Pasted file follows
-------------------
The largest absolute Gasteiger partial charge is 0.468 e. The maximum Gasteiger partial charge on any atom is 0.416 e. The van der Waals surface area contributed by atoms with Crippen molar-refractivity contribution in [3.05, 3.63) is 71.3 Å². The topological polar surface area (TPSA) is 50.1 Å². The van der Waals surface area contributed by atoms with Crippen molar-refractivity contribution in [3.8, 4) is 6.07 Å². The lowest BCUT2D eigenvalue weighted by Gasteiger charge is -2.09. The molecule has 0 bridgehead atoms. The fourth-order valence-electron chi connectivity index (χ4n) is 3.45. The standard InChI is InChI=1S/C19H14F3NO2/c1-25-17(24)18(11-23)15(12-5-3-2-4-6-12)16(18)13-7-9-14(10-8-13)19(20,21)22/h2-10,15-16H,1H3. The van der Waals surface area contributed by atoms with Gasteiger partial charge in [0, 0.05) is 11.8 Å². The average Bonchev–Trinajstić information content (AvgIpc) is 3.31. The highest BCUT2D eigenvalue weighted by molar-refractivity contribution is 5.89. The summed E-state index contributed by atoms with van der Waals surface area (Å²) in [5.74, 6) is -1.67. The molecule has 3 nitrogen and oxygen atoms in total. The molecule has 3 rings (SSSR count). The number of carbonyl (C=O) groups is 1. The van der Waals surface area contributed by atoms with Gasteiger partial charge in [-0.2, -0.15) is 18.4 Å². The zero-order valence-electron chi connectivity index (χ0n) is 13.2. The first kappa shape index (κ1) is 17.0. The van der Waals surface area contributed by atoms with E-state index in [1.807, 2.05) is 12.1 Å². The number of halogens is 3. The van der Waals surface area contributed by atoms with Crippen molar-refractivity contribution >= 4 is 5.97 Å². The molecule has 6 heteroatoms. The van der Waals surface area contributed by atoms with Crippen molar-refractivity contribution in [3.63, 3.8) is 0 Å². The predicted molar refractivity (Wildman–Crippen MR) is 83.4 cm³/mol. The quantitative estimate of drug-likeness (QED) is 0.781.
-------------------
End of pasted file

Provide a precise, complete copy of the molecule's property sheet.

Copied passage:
The largest absolute Gasteiger partial charge is 0.468 e. The maximum Gasteiger partial charge on any atom is 0.416 e. The van der Waals surface area contributed by atoms with Crippen molar-refractivity contribution in [3.05, 3.63) is 71.3 Å². The topological polar surface area (TPSA) is 50.1 Å². The van der Waals surface area contributed by atoms with Crippen molar-refractivity contribution in [3.8, 4) is 6.07 Å². The lowest BCUT2D eigenvalue weighted by Gasteiger charge is -2.09. The molecule has 0 bridgehead atoms. The fourth-order valence-electron chi connectivity index (χ4n) is 3.45. The standard InChI is InChI=1S/C19H14F3NO2/c1-25-17(24)18(11-23)15(12-5-3-2-4-6-12)16(18)13-7-9-14(10-8-13)19(20,21)22/h2-10,15-16H,1H3. The van der Waals surface area contributed by atoms with Gasteiger partial charge in [0, 0.05) is 11.8 Å². The average Bonchev–Trinajstić information content (AvgIpc) is 3.31. The highest BCUT2D eigenvalue weighted by molar-refractivity contribution is 5.89. The summed E-state index contributed by atoms with van der Waals surface area (Å²) in [5.74, 6) is -1.67. The molecule has 3 nitrogen and oxygen atoms in total. The molecule has 3 rings (SSSR count). The number of carbonyl (C=O) groups is 1. The van der Waals surface area contributed by atoms with Gasteiger partial charge in [-0.2, -0.15) is 18.4 Å². The zero-order valence-electron chi connectivity index (χ0n) is 13.2. The first kappa shape index (κ1) is 17.0. The van der Waals surface area contributed by atoms with E-state index in [1.807, 2.05) is 12.1 Å². The number of halogens is 3. The van der Waals surface area contributed by atoms with Crippen molar-refractivity contribution >= 4 is 5.97 Å². The molecule has 6 heteroatoms. The van der Waals surface area contributed by atoms with Crippen molar-refractivity contribution in [3.63, 3.8) is 0 Å². The predicted molar refractivity (Wildman–Crippen MR) is 83.4 cm³/mol. The quantitative estimate of drug-likeness (QED) is 0.781.